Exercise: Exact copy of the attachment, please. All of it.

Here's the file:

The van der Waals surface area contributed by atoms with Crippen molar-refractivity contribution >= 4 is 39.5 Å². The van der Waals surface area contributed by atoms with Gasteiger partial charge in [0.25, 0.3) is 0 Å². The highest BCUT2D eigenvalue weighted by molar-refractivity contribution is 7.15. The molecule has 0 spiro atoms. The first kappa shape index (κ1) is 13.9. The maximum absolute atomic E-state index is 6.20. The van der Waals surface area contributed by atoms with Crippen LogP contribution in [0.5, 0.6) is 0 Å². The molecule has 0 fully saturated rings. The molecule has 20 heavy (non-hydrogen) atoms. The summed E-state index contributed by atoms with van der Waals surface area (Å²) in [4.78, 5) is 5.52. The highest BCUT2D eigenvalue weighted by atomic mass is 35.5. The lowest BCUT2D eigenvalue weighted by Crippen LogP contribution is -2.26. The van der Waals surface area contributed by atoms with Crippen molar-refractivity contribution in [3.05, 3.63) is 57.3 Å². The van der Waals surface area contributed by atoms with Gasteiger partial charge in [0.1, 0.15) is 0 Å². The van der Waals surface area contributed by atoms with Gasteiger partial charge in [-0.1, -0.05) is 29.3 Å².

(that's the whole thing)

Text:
The van der Waals surface area contributed by atoms with Crippen molar-refractivity contribution >= 4 is 39.5 Å². The van der Waals surface area contributed by atoms with Gasteiger partial charge in [0.25, 0.3) is 0 Å². The highest BCUT2D eigenvalue weighted by molar-refractivity contribution is 7.15. The molecule has 0 spiro atoms. The first kappa shape index (κ1) is 13.9. The maximum absolute atomic E-state index is 6.20. The van der Waals surface area contributed by atoms with Crippen LogP contribution in [0.5, 0.6) is 0 Å². The molecule has 0 fully saturated rings. The molecule has 20 heavy (non-hydrogen) atoms. The summed E-state index contributed by atoms with van der Waals surface area (Å²) in [4.78, 5) is 5.52. The highest BCUT2D eigenvalue weighted by atomic mass is 35.5. The lowest BCUT2D eigenvalue weighted by Crippen LogP contribution is -2.26. The van der Waals surface area contributed by atoms with Crippen molar-refractivity contribution in [3.05, 3.63) is 57.3 Å². The van der Waals surface area contributed by atoms with Gasteiger partial charge in [0.1, 0.15) is 0 Å². The van der Waals surface area contributed by atoms with Gasteiger partial charge in [-0.1, -0.05) is 29.3 Å².